Thursday, July 26, 2007

The Dubiously-Friendly Gift-of-the-Nile and Her Malcontented Populace

In response to my favorable comparison of the situation in Turkey with that of Egypt, the Elephant's Child wrote:
Didn't realise things have been taking a nose dive in Egypt. In my mind, it's fixed as a "good" Middle Eastern country.
Well, Egypt is still a 'good' ME country in context of the geopolitical scheme that lasted from the fall of the Berlin Wall to the fall of the Twin Towers. In other words, a post-Cold War, September 10 mentality that valued "stability" over all else. Egypt is at peace with her neighbors, notably Israel, and generally represents the reliably quasi-secular-nationalist bloc of the Arab League, in which Egypt is the power player. Egypt is also a US ally of sorts, insofar as the terms of her peace with Israel include generous monetary and military blood money aid from the US.

The problem is, such stability needs a future. An autocracy like Egypt is 'stable' for now (her Ministry of the Interior is rumored to be the worlds largest employer) but that sort of heavy-handedness is unsustainable, to co-opt some Green-speak. The Muslim Brotherhood (incidentally the parent organization of such better-known children as HAMAS, Palestinian Jihad, and al-Qaeda) is a pervasive presence and continues to grow stronger. This is President-for-life Mubarak's permanent bogeyman to justify delaying his country's ever-promised democratization: if Egyptians could vote, the Brotherhood would come to power and Egypt would become a Sunni theocracy to rival the Shii* republic in Iran.

He's probably right. The Brotherhood's popularity continues to grow; though they officially banned, a particular bloc of 'Independents' (wink-wink nudge-nudge) holds 88 seats, or about 20% of the Egyptian Parliament. The problem is, the Islamists can't be held at bay forever by heavy-handed political persecution. The random arrests, beatings, threats, torture, and disappearances that Mubarak uses -- like so many presidents-for-life before him -- only serve to keep the Brotherhood underground and feed into its narrative of oppression. The fact that US money supports his government only serves to tie him to the Great Satan while confirming their claims of American hypocrisy. Mubarak is still strong, but he's not getting any younger. His son Gamal is widely expected to succeed him, and has made all the right reformist gestures, but then, so did Dad, once upon a time.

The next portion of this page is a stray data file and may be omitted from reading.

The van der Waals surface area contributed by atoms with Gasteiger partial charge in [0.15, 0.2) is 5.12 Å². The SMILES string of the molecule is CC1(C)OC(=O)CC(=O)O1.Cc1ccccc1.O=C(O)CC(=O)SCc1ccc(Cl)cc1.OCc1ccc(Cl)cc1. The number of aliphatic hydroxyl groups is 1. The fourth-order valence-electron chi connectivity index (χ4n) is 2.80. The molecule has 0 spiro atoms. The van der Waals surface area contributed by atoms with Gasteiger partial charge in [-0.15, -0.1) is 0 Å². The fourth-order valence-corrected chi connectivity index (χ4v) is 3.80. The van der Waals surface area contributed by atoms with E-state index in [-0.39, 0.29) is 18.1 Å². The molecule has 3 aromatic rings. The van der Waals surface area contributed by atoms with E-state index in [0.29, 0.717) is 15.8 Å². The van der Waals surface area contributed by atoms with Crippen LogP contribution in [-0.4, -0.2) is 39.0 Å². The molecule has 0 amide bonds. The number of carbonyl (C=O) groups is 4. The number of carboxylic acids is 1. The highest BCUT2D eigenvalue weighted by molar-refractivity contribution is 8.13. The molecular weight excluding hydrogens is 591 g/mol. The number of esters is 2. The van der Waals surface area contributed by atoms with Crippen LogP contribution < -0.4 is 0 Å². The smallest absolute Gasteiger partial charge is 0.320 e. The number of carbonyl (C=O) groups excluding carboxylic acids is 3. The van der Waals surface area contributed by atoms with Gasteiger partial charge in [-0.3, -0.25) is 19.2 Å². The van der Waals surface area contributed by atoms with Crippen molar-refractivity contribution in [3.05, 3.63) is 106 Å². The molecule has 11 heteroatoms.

Long story short, Egypt is still an ally, for now, and only by the narrowest of definitions. The future, however looks bleaker. Until I start seeing some real reforms, Egypt will remain with Nigeria and Pakistan on my worry-list. Which is to say, countries I would not be too surprised to visit before the end of my Army career, and not for the souvenirs.